Photo: CC, public domain.
Reading Time: 3 minutes

Sick leave for mental health isn’t black and white across the labour board

A recent federal labour board decision states that a University of Ottawa graduate and former public servant was wrongfully terminated for taking a position as a teaching assistant at the university whilst on sick leave from her job for anxiety disorder.

In the fall of 2010, the employee had worked out a flexible schedule with her employer, Indigenous and Northern Affairs Canada (INAC), while she worked towards her PhD. She then filed for educational leave, which was denied. In July of 2011, the employee attempted to file a harassment claim against her direct supervisor, which was rejected as it was deemed not within the threshold for harassment. Later that year, a psychologist advised her not to return to work, saying that it was aggravating her condition.

In January of 2012, her employer learned that she was working as a teaching assistant at the University of Ottawa, and sent her five letters asking for an explanation from January to November, to which she didn’t respond to under the advisement of her doctors. In November 2012, INAC terminated her contract on grounds of “abandonment of position.”

In December 2012, the employee saw a psychiatrist who diagnosed her with depression and anxiety, and concluded that the stressors at work had been contributing to her anxiety disorder. In February of 2013, the employee’s medical doctor was told she could return to work, but since her contract had been terminated in November of 2012, there was no position for her to return to.

The court document states that “the respondent’s decision to deem (the employee) to have abandoned her position was not reasonable,” but that, “the grievor failed to fulfill her obligation to fully explain her absence to the employer.” Both parties were given 60 days to resolve the issue, a timeframe which has now passed.

First and foremost, the employee’s absence and lack of communication should have been properly explained to INAC. Section 7 of the charter does state that “it is a discriminatory practice, directly or indirectly, to refuse to employ or continue to employ any individual … on a prohibited ground of discrimination.” The employee shouldn’t have had to disclose any personal medical information on her condition, but could have simply been forthcoming with the fact that her doctors advised against communication, and that once her doctors advised her to reopen communication, she would do so.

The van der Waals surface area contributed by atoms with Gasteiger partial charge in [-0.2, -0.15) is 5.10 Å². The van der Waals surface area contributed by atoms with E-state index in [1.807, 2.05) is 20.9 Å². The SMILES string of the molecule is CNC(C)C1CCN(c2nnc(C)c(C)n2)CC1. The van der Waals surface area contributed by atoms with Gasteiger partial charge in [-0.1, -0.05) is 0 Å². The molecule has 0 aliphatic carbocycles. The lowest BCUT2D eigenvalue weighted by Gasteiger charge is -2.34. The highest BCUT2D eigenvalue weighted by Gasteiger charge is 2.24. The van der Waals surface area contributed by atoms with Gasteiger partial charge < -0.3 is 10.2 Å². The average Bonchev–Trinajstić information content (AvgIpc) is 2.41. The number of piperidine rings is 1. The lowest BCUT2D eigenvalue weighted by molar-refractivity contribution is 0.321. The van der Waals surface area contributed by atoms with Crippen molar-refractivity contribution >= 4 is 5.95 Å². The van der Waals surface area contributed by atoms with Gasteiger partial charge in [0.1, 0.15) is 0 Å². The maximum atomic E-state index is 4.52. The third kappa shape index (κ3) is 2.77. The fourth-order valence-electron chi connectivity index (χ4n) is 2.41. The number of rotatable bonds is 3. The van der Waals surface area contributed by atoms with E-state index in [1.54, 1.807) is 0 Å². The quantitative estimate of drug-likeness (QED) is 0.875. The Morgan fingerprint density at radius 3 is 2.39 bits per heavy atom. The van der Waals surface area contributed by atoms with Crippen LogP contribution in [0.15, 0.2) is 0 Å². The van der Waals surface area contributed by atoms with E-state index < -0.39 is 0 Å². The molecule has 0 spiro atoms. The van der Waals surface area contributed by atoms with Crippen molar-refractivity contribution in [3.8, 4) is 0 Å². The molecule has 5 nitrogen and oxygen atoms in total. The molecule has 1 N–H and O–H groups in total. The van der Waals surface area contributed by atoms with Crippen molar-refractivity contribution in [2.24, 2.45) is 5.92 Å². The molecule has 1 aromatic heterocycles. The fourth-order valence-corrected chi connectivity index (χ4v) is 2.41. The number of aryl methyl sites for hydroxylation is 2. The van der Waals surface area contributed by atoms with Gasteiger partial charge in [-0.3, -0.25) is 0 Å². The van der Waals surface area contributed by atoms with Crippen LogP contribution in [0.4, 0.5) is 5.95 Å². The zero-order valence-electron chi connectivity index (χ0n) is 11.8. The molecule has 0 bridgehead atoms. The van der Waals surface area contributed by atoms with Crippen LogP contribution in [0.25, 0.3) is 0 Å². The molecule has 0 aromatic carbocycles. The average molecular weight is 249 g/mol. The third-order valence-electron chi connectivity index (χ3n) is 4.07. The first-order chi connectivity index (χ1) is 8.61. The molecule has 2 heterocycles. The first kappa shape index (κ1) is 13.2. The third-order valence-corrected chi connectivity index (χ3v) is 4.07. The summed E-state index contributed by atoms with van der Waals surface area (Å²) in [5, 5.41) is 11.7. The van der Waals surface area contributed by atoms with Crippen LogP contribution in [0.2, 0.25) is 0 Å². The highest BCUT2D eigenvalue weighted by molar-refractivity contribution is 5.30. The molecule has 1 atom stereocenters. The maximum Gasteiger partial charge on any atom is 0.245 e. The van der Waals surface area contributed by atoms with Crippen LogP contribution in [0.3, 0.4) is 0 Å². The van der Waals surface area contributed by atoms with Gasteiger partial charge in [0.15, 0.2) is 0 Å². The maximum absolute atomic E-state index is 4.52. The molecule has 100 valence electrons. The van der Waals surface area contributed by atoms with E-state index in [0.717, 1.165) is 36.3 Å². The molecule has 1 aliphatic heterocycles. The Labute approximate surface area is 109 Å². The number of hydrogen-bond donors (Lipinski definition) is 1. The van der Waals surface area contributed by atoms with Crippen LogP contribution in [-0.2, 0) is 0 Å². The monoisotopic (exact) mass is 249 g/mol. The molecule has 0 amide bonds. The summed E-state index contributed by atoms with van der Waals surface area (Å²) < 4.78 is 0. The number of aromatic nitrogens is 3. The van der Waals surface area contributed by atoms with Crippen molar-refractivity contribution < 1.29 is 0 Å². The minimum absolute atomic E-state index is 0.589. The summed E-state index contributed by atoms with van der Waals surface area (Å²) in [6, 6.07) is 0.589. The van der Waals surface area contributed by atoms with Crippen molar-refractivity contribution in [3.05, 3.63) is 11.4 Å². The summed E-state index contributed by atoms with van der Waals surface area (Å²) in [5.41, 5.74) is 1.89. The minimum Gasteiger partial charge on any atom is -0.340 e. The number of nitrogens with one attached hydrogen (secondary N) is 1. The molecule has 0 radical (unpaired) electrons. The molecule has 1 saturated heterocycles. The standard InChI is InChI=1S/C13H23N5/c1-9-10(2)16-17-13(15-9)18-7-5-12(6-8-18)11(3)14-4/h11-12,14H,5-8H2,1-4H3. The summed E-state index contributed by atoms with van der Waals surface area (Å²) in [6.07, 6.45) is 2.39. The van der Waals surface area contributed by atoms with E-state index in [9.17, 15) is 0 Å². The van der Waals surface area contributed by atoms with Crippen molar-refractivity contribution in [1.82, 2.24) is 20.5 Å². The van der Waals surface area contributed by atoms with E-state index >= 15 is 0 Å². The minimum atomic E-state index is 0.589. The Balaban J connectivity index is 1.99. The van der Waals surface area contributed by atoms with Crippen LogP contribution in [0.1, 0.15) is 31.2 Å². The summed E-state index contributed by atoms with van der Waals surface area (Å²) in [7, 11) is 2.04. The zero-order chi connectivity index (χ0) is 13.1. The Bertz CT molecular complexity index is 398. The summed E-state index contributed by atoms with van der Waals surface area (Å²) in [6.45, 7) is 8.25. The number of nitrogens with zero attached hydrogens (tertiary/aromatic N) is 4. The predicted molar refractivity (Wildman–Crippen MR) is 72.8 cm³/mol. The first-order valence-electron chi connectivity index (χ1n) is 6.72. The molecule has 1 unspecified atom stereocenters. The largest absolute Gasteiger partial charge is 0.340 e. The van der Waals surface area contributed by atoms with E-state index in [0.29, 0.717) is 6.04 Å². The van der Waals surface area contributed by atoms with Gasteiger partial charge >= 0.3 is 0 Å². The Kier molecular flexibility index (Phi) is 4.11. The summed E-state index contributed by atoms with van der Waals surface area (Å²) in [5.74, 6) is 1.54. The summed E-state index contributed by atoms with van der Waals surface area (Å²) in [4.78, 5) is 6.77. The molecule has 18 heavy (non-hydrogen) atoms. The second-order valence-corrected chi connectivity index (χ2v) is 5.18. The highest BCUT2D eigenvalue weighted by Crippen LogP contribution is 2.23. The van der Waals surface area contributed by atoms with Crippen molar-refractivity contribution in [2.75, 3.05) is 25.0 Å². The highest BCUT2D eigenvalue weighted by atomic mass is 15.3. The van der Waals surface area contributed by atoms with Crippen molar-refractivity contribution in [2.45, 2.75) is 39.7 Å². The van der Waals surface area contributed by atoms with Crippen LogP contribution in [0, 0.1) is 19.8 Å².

That being said, having another job while on sick leave is not her employer’s business, especially in circumstances involving mental health. Working at the university helped the employee in question pursue her education, while managing an anxiety disorder. What someone does on sick leave should not impact their ability to return to their job. There are many ways to manage mental health disorders, and taking sick leave from one job to work as a teaching assistant is not the equivalent of leaving a company while on sick leave to work for its competitor.

INAC needs to come to a reasonable agreement with the employee, given the fact that her claims of harassment were not taken seriously, and that she was wrongfully fired while on sick leave that was initially approved by her employer. The only acceptable resolution would be for her to return to her position.

Instead of helping the employee re-integrate into the work environment, INAC phased her out completely, leaving her in the lurch when she was able to return to work.

The government of Canada should be held to higher standards, and needs to take the well-being of their employees into consideration.